Massive open online courses (MOOCs), such as those provided by Coursera, Udacity, and edX, have risen in popularity in the past year by offering thousands of students courses from top-ranked colleges and universities at no cost to the user. The selling point for students had been an increased knowledge base and a certificate of completion.
Now, due to a licensing deal between Coursera, a for-profit online education provider, and Antioch University, Antioch students will be able to take certain Coursera offerings for college credit, at a cost less than a traditional, per-credit-hour course.
"Through this new partnership, Antioch University and the Antioch University—Los Angeles campus can reduce student costs to complete a four-year degree and expand course offerings through free online courses offered by the highly respected universities that have partnered with Coursera," noted an Antioch press release announcing the deal.
Coursera, which has partnered with 33 universities thus far to provide free courses on its platform, enters new territory in this deal with Antioch—which becomes the first partner institution to provide Coursera courses for college credit. In this licensing deal, Antioch will pay Coursera an unspecified sum in return for the ability to use several courses delivered through the platform.
"Our hope is that this is a usage model that Antioch was the first to embrace, but that we're going to see at other academic institutions over the course of the coming year," says Daphne Koller, cofounder of Coursera. "This is a very high-quality curriculum that our partner universities have put together, and it offers up opportunities for academic institutions to provide a much better education to their own students."
In early October, Antioch University—Los Angeles launched a pilot program where students could enroll in one of two Coursera courses for credit—Modern and Contemporary American Poetry and Greek and Roman Mythology—developed by the University of Pennsylvania. In this pilot, Antioch is testing a course where a faculty member enrolls with his or her students and oversees progress and also interacts with students in a Coursera-created discussion group.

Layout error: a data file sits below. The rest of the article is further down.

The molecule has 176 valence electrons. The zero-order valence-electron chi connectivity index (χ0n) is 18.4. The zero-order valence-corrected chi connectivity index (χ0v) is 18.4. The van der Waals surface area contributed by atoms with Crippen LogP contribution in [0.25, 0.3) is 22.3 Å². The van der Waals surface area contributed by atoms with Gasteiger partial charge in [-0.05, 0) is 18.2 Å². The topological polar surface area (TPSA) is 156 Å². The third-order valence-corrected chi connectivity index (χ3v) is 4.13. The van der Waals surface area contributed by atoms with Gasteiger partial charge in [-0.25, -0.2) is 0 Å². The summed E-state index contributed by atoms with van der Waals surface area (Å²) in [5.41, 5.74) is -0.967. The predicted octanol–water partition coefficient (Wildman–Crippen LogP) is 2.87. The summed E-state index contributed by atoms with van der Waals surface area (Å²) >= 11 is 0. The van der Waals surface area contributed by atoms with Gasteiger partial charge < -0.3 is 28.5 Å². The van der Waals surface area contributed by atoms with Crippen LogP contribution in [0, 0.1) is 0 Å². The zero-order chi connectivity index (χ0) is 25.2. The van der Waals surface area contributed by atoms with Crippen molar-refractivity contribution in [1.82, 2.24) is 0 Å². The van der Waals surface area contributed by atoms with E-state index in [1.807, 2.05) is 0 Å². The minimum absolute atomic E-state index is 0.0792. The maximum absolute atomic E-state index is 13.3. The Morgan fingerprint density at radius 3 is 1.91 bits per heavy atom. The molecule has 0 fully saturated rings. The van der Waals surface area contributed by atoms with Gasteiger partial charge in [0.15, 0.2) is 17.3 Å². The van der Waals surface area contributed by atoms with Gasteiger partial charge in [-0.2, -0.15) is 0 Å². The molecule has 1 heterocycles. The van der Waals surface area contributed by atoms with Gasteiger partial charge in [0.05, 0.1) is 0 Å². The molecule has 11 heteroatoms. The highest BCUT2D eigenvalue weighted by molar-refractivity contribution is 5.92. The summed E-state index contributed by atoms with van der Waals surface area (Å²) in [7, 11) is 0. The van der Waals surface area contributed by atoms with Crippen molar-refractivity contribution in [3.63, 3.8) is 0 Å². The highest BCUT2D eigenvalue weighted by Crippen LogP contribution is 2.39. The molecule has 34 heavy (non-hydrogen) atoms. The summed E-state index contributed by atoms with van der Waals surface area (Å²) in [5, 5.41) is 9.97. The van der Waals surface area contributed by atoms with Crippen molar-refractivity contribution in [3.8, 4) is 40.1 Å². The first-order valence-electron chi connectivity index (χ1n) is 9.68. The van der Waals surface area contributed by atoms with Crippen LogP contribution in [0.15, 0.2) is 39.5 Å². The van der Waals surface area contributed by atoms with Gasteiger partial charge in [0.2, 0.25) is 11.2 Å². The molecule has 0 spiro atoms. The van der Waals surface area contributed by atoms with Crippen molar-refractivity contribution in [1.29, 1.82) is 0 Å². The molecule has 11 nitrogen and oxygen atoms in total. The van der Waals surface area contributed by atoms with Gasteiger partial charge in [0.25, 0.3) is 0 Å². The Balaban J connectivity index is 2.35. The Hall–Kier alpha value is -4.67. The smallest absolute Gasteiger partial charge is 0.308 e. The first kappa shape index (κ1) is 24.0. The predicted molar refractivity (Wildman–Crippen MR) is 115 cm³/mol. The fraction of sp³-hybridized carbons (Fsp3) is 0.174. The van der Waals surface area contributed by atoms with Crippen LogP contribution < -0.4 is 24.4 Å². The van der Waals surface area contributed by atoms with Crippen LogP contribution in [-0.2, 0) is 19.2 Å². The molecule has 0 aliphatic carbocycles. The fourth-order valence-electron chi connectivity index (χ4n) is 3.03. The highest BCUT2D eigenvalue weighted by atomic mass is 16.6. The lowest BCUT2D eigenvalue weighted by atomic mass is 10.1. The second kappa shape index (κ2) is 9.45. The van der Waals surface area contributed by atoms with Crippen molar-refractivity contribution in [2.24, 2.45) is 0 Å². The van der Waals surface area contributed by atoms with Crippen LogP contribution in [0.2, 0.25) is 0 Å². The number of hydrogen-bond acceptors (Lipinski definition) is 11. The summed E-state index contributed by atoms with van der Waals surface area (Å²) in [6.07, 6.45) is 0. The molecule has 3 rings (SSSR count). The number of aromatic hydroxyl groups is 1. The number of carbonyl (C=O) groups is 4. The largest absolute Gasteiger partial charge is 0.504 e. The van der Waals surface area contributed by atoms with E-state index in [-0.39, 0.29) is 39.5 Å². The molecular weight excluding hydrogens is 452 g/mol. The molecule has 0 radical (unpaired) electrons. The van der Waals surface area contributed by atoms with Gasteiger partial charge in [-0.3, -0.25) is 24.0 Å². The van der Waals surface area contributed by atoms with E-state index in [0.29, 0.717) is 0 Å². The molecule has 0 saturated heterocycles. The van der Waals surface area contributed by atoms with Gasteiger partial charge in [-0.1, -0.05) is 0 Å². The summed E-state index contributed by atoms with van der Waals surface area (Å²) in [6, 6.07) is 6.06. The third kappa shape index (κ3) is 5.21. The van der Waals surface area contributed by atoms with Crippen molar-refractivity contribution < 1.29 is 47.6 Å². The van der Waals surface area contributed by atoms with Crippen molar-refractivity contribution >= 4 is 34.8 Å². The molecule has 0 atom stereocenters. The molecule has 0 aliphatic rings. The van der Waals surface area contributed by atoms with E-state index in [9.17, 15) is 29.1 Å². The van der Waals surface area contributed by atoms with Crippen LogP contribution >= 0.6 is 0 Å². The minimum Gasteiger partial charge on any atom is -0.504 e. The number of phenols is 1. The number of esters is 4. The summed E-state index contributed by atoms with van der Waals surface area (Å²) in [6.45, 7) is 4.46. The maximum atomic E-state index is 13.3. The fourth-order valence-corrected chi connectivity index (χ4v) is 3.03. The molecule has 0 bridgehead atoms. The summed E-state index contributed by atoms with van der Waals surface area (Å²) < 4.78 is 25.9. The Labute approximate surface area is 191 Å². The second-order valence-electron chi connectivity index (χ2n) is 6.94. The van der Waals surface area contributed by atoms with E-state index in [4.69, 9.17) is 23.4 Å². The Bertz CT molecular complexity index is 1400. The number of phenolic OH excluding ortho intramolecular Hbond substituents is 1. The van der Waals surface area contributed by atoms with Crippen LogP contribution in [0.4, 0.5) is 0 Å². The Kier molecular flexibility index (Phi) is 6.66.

"I think there is a lot of value to be gained if you have the opportunity to have your interactions facilitated by an instructor who is an expert in the field and capable of answering questions," Koller adds.
[Learn why interest in online courses could be peaking.]
While Antioch benefits from the deal by adding "high-quality programs from established institutions" to their course offerings, students are, in return, attaining a knowledge base that could also result in college credit, notes Tex Boggs, president of Antioch University—Los Angeles.
"With Coursera, [students] have a learning experience but they do not receive credit," Boggs says. "If a student does not have the time, there's the tendency of dropping out and there's no penalty. Now, they're making a commitment and they are earning credit [through Antioch]. They are receiving a reward at the end along with the learning experience."
Antioch—Los Angeles plans to offer three more pilot courses in the winter before expanding to all five Antioch campuses in 2013. "We'll be working with Coursera to expand the offerings," Boggs adds. "We intend to move forward quickly because of the high level of interest."
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